It is always an interesting conversation to have regarding how students “grow up” through the four-year progessive leadership model that is Norwich University. NU is a learning lab unto itself for students to take on various leadership positions, whether civilian or corps. We take, typically, recently graduated high schoolers and turn them into the future leaders of the world with our program. But, when, during the course of this leadership training, do we actually “grow up.”
Though nearly all, if not all, of the students here at NU are technically adults. I admit that I am guilty of referring to my subordinates as “kids” from time to time. The other day, a colleague of mine called me out publicly for using that term and I realized that I never really thought about it before. It was just part of my vocabulary when referring to my group of subordinates.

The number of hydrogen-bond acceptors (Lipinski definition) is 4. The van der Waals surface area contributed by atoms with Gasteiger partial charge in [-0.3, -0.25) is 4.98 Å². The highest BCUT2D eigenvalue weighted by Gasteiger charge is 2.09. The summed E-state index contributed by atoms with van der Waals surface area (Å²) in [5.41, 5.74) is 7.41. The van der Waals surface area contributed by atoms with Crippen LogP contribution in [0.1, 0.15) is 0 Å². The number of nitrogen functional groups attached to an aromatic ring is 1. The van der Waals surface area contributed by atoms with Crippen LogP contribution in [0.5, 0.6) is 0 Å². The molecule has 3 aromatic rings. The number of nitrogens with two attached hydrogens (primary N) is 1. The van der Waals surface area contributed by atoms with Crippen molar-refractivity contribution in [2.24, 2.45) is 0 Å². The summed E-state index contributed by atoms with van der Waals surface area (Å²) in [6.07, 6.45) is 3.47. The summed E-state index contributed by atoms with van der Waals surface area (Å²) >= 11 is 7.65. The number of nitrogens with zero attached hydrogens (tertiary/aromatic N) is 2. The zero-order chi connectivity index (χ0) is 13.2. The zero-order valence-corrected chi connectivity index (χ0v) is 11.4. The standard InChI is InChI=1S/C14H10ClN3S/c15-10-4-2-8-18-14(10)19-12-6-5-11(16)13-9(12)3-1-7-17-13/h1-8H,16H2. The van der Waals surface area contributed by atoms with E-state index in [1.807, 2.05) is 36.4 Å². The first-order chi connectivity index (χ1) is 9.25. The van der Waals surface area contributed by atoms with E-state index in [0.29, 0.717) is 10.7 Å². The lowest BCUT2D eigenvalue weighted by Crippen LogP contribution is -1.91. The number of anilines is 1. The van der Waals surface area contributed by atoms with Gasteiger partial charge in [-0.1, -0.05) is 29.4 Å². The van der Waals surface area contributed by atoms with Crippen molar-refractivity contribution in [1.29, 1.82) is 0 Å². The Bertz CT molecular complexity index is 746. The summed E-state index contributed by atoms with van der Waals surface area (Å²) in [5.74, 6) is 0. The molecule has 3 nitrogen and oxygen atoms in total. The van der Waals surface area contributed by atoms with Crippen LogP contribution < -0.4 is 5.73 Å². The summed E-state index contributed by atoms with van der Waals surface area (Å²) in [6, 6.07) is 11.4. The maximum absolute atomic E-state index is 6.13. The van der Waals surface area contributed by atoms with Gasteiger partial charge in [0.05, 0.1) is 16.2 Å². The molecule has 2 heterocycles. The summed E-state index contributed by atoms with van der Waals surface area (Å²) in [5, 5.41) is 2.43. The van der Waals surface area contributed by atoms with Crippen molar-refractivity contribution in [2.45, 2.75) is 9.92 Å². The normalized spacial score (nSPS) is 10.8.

Maybe it is just my style of leadership and/or the desire to build bonds with the people I am leading. Maybe it is how my mind views and processes how I can make the most trustworthy connection to those under my purview. Maybe, more than likely, it is the need to give them a sense of security in their role as a subordinate. Maybe, it is just because I have a maternal streak in me so prominent that it affects my arguably effective leadership style.
Yes, I completely understand the idea behind avoiding the word “kid.” We are not kids, we are adults making adult decisions. The term “college kid” should be offensive considering that some of us are even making the very adult decision to put our lives on the line for our communities, states, and/or country. I never meant it in a condescending way and, as far as I can tell, no one has really taken it that way before. But, the argument still stands to reason.
However, I would like to argue that we associate so much wisdom and knowledge with the term “adult,” This is college, this is a time of learning and making mistakes. “Adults” are looked at to know without or with minimal mistakes. “Kids” are allowed to fail and be forgiven much more easily.
In a way, referring to my subordinates as “kids” is my way of allowing them to fail because I will forgive them and take blame. And, for the record, I have never once received a complaint from a subordinate about my calling them a “kid.” So, I must be doing something right.